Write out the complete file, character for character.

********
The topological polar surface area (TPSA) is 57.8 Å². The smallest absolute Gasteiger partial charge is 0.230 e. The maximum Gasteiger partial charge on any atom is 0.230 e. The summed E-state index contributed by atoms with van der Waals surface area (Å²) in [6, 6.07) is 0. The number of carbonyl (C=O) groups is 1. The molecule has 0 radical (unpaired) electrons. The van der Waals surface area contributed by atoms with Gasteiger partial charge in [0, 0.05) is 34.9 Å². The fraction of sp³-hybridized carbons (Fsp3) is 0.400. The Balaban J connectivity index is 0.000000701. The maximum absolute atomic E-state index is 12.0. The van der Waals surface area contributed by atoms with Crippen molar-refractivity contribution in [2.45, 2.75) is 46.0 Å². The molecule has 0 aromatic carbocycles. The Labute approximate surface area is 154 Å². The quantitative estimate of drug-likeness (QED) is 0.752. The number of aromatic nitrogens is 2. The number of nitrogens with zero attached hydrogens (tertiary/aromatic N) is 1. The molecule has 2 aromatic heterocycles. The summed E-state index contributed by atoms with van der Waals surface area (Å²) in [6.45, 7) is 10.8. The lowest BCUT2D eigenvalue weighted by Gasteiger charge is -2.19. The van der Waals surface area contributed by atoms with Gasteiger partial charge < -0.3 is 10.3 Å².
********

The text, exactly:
The topological polar surface area (TPSA) is 57.8 Å². The smallest absolute Gasteiger partial charge is 0.230 e. The maximum Gasteiger partial charge on any atom is 0.230 e. The summed E-state index contributed by atoms with van der Waals surface area (Å²) in [6, 6.07) is 0. The number of carbonyl (C=O) groups is 1. The molecule has 0 radical (unpaired) electrons. The van der Waals surface area contributed by atoms with Gasteiger partial charge in [0, 0.05) is 34.9 Å². The fraction of sp³-hybridized carbons (Fsp3) is 0.400. The Balaban J connectivity index is 0.000000701. The maximum absolute atomic E-state index is 12.0. The van der Waals surface area contributed by atoms with Crippen molar-refractivity contribution in [2.45, 2.75) is 46.0 Å². The molecule has 0 aromatic carbocycles. The Labute approximate surface area is 154 Å². The quantitative estimate of drug-likeness (QED) is 0.752. The number of aromatic nitrogens is 2. The number of nitrogens with zero attached hydrogens (tertiary/aromatic N) is 1. The molecule has 2 aromatic heterocycles. The summed E-state index contributed by atoms with van der Waals surface area (Å²) in [6.45, 7) is 10.8. The lowest BCUT2D eigenvalue weighted by Gasteiger charge is -2.19. The van der Waals surface area contributed by atoms with Gasteiger partial charge < -0.3 is 10.3 Å².